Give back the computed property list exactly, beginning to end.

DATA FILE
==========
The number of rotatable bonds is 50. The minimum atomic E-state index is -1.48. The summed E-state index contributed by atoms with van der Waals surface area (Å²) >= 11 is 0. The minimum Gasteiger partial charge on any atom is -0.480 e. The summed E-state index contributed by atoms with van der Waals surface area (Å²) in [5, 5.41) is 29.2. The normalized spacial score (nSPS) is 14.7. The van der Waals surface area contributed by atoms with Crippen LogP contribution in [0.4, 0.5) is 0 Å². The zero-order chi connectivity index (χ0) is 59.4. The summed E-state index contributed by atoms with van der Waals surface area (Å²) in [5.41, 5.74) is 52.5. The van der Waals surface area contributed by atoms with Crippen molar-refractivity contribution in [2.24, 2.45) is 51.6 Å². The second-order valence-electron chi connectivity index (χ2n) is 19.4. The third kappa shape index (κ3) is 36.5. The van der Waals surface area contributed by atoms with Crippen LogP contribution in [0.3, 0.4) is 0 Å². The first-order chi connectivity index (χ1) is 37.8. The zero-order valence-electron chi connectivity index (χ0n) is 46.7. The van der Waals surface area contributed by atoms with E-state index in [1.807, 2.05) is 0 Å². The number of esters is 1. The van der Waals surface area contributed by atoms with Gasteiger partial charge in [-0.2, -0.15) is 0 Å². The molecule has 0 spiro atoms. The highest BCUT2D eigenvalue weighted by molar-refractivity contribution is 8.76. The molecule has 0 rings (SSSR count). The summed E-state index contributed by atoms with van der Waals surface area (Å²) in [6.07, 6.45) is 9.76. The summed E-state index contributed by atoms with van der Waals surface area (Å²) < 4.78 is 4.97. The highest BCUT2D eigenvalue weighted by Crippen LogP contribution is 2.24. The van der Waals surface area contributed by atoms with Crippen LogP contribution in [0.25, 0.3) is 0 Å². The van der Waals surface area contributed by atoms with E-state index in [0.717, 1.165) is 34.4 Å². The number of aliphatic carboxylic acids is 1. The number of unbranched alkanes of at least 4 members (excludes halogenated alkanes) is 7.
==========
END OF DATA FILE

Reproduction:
The number of rotatable bonds is 50. The minimum atomic E-state index is -1.48. The summed E-state index contributed by atoms with van der Waals surface area (Å²) >= 11 is 0. The minimum Gasteiger partial charge on any atom is -0.480 e. The summed E-state index contributed by atoms with van der Waals surface area (Å²) in [5, 5.41) is 29.2. The normalized spacial score (nSPS) is 14.7. The van der Waals surface area contributed by atoms with Crippen LogP contribution in [0.4, 0.5) is 0 Å². The zero-order chi connectivity index (χ0) is 59.4. The summed E-state index contributed by atoms with van der Waals surface area (Å²) in [5.41, 5.74) is 52.5. The van der Waals surface area contributed by atoms with Crippen molar-refractivity contribution in [2.24, 2.45) is 51.6 Å². The second-order valence-electron chi connectivity index (χ2n) is 19.4. The third kappa shape index (κ3) is 36.5. The van der Waals surface area contributed by atoms with Crippen LogP contribution in [0.3, 0.4) is 0 Å². The first-order chi connectivity index (χ1) is 37.8. The zero-order valence-electron chi connectivity index (χ0n) is 46.7. The van der Waals surface area contributed by atoms with E-state index in [1.807, 2.05) is 0 Å². The number of esters is 1. The van der Waals surface area contributed by atoms with Gasteiger partial charge in [-0.2, -0.15) is 0 Å². The molecule has 0 spiro atoms. The highest BCUT2D eigenvalue weighted by molar-refractivity contribution is 8.76. The molecule has 0 rings (SSSR count). The summed E-state index contributed by atoms with van der Waals surface area (Å²) in [6.07, 6.45) is 9.76. The summed E-state index contributed by atoms with van der Waals surface area (Å²) < 4.78 is 4.97. The highest BCUT2D eigenvalue weighted by Crippen LogP contribution is 2.24. The van der Waals surface area contributed by atoms with Crippen LogP contribution in [0.25, 0.3) is 0 Å². The van der Waals surface area contributed by atoms with E-state index in [0.717, 1.165) is 34.4 Å². The number of aliphatic carboxylic acids is 1. The number of unbranched alkanes of at least 4 members (excludes halogenated alkanes) is 7.